“They will never want to admit that I’m the best here, for the mere fact that I’ve got ovaries.”
From a simply anecdotal standpoint, many women can recount occasions in which their assertiveness has been met with discomfort. The quiet whispers of traditional femininity still grace the ears of passionate, successful women who refuse to fulfill a role that was constructed for them. Enter the music industry, one of the most coherent expression of human emotion of any artistic pursuit in the modern age. More recently, the music industry has recognized traditionally marginalized voices; see Kendrick Lamar’s well-deserved 2018 Pulitzer Prize win for his DAMN album. As Lamar himself states, this should have happened long ago; but, in fact, this was the first time that the Pulitzer Prize had been awarded to a hip-hop artist. With huge artistic milestones such as Kanye West’s My Beautiful Dark Twisted Fantasy album, and even Kendrick’s previous work, to Pimp a Butterfly, emerging years before DAMN, one is left to wonder why such a complex, poetic genre was inexplicably glossed over for so long. And now, dear reader, we will continue to ponder; why do female hip hop artists still consistently get overlooked?
This Forbes Article contains a study conducted from 2012 to 2018 examining the top 700 songs of the Billboard Hot 100’s year-end chart. It revealed that only 21.7% of these chart-topping artists were women. This study provides evidence that popular music is starved of female artists, and it is not for a lack of numbers or talent. Rico Nasty, pictured in the featured image, participated in The Freshman Cypher of 2019, in which she showcased incredible skill. The Freshman Cypher is a wildly successful Youtube series that brings on up-and-coming talented rappers to freestyle, and effectively show the world what they’re made of. Nearly all of the comments heralded Nasty’s performance, recognizing that she totally blew her male counterparts out of the water. Megan Thee Stallion received similar appraisal for her Freshman Class participation the same year. Even just a scroll through my own Spotify, which contains a tiny slice of all the music the streaming app has to offer, supplies a rich sample size of women in hip hop. Princess Nokia, Rapsody, Little Simz, Noname, Tierra Whack, Doja Cat, to name a few. The narratives they share are as moving as they are incredibly catchy; Nokia raps about her family heritage, Noname weaves beautiful verses about the current political climate, Rapsody titled each song on her Eve album after influential black women. Reputable music sites back up my adoration for the music these women make; Noname’s album, Room 25, garnered an 8.6 rating on Pitchfork. Little Simz’s lyrical prowess and themes of female empowerment can be seen in the block quote at the opening of this article, which was pulled from her song, Venom.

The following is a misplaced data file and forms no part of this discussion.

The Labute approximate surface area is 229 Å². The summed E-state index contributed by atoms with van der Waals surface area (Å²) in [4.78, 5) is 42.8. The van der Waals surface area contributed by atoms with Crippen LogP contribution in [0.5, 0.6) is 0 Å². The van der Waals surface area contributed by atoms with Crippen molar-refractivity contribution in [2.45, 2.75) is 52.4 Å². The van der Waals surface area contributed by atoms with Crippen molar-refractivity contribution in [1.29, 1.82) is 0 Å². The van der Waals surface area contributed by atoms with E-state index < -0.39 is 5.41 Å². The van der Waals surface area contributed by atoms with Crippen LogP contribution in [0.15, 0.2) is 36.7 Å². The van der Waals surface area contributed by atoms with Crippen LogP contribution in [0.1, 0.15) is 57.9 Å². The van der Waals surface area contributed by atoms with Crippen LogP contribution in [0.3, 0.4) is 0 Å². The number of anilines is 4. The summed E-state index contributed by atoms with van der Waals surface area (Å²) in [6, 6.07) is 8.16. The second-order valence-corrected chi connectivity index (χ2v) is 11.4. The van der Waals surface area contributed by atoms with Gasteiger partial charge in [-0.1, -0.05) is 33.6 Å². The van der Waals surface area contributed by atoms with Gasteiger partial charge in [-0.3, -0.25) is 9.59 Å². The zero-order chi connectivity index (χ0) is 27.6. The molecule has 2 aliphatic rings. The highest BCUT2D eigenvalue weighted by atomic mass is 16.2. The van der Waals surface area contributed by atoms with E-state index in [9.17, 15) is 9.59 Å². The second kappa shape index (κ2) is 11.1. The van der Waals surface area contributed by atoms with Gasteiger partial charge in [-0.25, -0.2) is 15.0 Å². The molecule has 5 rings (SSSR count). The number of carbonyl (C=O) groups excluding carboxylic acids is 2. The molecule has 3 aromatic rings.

So, the number of female artists in hip hop are certainly not waning, and they have talent to boot; so what is up with that 21.7% number? As most entertainment industries are, the music industry is male dominated. Naturally, male artists are similarly spectacular to their female counterparts. Again, a short scroll through my Spotify will reveal my dedication to Lamar, Tyler, the Creator, Denzel Curry, Anderson .Paak, and many, many, more. However, although talented, male virtuosos are the dominating voices of the rap genre, and this creative monopoly leaves no room for alternate stories.
Therefore, female artists must make room for themselves. They have rejected their subdued role in the music industry; Rico Nasty vehemently rejects the expectation of female dependency on men in her raunchy, raspy-voiced songs. Her anger is visceral, it is poignant, and it is unabashedly, crudely, feminine. Her striking and downright strange fashion sense has earned her a unique stage presence, and her performances are attended by masses of dancing women, yelling along to every single word. The spirit of feminine rage is often quelled, but with Rico Nasty’s loudness, the aforementioned whispers of confinement are nowhere to be heard. This rage, these stories, are vital for the world to hear, and the world shall hear it, one verse at a time.
My name is Jenny McDonald, and I am passionate about the world of politics, and how significant events in the world ultimately impact our student body.
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